The candidates who attended a 3-day course and succeeded in the exam received a Certificate in Compliance and Anti-Money Laundering from the DIFX Academy, which is the leader of financial training in the region.

The course attended by executives and compliance officers of leading financial services and other organisations will be repeated in a year.

According to Hamed Ali, Executive Officer of the Dubai International Financial Exchange (DIFX), the DIFX Academy aims to provide financial services courses of the highest quality in order to support the capital markets growth in the region. He said that the course offers detailed information on regulatory issues inside the DIFC and beyond as well as such issues as Sharia compliance, anti-money laundering mechanisms and procedures, etc.

Insider trading to be included in money laundering in India

Friday, October 5th, 2007

The Indian government is going to strengthen the Securities and Exchange Board of India Act to include insider trading as money laundering. Then, the stock market regulator will be able to take action against this type of crime.

Generally, insider trading is a way to bring unaccounted money into the system. Previously, insider trading and money laundering it have been discussed as regards how how insider trading differs from money laundering and how it is identified.

According to the government of India, including insider trading as money laundering “will help smoothen the functioning of the exchange”.

It is proposed that Section 24 of the SEBI Act, relating to insider trading, is included in the ambit of the Prevention of Money Laundering Act.

The initiative is said to be taken after the recommendations of the FATF suggesting numerous measures to fight money laundering.

West African nations and UN to fight terrorism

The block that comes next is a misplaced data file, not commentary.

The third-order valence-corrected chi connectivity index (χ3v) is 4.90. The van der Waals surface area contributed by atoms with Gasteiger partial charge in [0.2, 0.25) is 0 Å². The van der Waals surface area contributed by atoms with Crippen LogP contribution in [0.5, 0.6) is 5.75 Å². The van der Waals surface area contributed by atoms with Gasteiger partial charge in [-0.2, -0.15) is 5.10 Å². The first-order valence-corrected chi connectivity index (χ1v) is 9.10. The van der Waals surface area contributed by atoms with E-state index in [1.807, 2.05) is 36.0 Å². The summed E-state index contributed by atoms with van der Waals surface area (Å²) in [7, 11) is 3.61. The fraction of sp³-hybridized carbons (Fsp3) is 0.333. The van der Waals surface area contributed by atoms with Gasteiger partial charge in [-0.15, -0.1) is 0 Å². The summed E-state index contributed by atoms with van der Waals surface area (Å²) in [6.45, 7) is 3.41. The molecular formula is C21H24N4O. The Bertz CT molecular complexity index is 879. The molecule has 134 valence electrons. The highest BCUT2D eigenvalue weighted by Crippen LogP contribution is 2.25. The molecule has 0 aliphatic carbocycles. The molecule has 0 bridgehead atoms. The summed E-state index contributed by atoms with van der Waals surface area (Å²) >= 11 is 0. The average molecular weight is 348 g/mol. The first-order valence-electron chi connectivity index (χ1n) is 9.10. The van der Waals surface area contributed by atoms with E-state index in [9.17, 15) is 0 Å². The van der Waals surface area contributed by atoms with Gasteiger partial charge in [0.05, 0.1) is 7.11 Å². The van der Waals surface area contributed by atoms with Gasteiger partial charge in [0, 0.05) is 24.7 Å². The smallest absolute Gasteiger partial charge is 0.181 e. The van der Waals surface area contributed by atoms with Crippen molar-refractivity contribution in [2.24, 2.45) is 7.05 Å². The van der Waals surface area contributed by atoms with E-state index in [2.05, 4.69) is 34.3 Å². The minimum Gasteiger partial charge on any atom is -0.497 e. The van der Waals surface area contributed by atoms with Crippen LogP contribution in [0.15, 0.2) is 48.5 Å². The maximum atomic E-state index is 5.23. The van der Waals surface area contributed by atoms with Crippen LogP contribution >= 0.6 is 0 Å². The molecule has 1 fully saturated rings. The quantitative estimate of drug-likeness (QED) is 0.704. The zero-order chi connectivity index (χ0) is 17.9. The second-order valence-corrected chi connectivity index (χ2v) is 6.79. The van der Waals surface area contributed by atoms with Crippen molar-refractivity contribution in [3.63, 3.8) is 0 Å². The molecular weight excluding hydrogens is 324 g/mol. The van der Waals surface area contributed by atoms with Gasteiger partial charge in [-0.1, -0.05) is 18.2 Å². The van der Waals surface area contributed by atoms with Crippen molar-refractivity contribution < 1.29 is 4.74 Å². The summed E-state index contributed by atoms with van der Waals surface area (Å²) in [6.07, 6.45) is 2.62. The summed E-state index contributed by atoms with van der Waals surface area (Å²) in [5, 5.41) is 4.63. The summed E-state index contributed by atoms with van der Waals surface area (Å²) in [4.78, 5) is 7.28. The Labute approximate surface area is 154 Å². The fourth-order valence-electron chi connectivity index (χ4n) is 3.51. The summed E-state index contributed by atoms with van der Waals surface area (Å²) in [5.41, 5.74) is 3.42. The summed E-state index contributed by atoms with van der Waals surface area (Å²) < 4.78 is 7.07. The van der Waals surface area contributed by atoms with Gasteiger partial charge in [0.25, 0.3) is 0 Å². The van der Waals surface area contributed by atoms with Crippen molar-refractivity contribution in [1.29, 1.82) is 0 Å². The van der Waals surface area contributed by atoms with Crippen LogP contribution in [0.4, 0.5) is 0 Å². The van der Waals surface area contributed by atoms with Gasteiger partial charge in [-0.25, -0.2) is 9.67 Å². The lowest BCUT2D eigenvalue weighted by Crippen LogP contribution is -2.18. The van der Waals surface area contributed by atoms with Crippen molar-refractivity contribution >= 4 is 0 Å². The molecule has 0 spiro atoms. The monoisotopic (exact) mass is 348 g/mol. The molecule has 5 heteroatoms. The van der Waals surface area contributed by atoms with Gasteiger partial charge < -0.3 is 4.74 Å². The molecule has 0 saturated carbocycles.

Monday, October 1st, 2007

More than a dozen West African nations met at UN headquarters in New York to discuss the problem of combating terrorism.

The United Nations announced that the meeting was aimed at discussing a more targeted and regional approach to building the ability of West African nations to fight terrorism not only within their borders, but also across the region. According to the UN, the West African nations were joined by some 20 donor and international organizations.

The meeting was sponsored by the UN Security Council’s Counter-Terrorism Committee’s Executive Directorate (CTEF). It intended to find ways to apply the various United Nations and regional resolutions aimed to fight combat terrorism, including  Security Council Resolution 1373 and the Global Counter-Terrorism Strategy adopted by the General Assembly in September 2006.

Although the UN agreed that the threat of terrorism in most West African countries is not high, they must take this problem seriously and do everything they can to fight it. The UN reminded that terrorists and their supporters might use instabilities and weaknesses in West Africa to recruit and train members as well as to fund and launch terrorist attacks.